I had a chance to observe Rachel in her classroom this week. Last week was Janneke's turn, and this week I was supposed to see Rachel.
Except that within minutes of her session, she looked at me, propped out the bottom lip and started to cry. I took her out of her chair to hold her - and she promptly fell asleep. I am going to try next week. And this time, I will hide behind a one-side glass partition in hopes of catching her in action. I've always wanted to call up my inner spy; if Rachel doesn't see me, I think I might get a truer sense of what she does in session.
At home, she is more engaged again (this comes and goes) with what we do on the iPad. There's an app called Little Bear Sees that both girls enjoy. If you are curious, you can check out the trial version. It is very basic but challenges the girls at their level to activate movement - cause and effect.
I have to laugh at her consistent response to the camera. She does not like her picture being taken! She also acts a bit "off" when my phone is nearby. The other day, I tried to email someone while sitting with her, and she pushed her body onto my phone, preventing me from doing anything. I find that a typical reaction from a seven year old.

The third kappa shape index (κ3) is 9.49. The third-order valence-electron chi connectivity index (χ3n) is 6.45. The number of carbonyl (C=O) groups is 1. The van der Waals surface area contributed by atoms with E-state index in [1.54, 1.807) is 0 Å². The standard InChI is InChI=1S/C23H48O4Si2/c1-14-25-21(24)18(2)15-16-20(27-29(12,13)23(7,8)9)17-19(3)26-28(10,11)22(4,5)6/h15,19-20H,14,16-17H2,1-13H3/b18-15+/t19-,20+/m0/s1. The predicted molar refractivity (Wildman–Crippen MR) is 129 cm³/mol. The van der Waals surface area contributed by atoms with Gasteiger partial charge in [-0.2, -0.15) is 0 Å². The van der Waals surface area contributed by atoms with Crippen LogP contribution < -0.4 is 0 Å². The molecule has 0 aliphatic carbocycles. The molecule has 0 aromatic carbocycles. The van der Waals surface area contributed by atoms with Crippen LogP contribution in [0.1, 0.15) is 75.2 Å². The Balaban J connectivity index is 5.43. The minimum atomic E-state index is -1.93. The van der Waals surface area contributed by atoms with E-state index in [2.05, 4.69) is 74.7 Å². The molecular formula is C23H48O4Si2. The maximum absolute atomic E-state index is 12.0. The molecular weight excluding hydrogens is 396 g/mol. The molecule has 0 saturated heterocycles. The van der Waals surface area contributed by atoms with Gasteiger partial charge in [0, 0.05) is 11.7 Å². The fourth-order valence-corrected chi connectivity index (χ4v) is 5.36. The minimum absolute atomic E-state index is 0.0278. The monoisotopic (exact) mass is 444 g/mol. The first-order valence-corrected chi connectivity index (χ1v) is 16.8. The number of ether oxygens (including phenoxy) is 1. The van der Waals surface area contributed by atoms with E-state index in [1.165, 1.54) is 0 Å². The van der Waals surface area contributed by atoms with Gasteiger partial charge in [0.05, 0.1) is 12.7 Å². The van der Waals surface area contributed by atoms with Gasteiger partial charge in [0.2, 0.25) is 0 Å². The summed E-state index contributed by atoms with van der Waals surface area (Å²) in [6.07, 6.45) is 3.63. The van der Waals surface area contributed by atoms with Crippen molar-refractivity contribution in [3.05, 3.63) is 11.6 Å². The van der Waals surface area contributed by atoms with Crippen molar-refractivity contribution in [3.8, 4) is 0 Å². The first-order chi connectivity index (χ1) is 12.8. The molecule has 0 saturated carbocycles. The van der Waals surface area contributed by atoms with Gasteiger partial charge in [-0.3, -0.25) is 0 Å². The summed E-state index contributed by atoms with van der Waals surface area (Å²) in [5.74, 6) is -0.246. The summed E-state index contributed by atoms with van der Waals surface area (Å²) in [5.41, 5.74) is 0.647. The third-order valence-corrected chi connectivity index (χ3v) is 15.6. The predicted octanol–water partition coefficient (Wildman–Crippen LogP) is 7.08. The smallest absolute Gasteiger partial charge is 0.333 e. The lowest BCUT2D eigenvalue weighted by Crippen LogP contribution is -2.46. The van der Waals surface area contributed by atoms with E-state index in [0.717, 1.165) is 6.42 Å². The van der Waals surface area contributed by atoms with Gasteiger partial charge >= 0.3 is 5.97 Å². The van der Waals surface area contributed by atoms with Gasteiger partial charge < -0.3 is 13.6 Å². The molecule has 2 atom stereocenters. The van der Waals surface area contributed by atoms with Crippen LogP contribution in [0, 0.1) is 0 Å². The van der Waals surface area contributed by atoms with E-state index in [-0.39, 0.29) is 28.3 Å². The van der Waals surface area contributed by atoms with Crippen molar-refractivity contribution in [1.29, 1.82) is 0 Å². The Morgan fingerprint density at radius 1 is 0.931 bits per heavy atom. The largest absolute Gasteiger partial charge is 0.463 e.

Last week, we met Kooper, Uncle Harvey's dog. We have considered a dog - maybe a therapy dog? - but we haven't come to any firm decisions.... something about the mom of this house wanting a dog that doesn't require more work. We have a couple of ideas, so the conversation is currently active. It was amusing to see Kooper's reaction after the girls started making their sounds. Both Rachel and Janneke make unusual sounds -which we are used to - but Kooper was immediately nervous and backed away from the girls' room. I did catch a few photos before he bolted.
And this little lady? She is still practicing her steps. She is quite bold and has apparently walked right out of her classroom in her walker. Git yer' motor running...
Today I had a chance to share a part of our story with a group of women in Dunnville in connection with our church denomination's ministry called CoffeeBreak. Though the winds and snow were blowing, it was good to get together. In sharing our story, I hope that others will be encouraged in their journeys. We all have stories - some very private and some more public - but each story matters. I've had the opportunity to speak to a couple of different groups, but each time brings new perspective for me afterwards. The individual conversations that follow remind me of the importance of being honest and real. Life can be difficult. But we are not alone.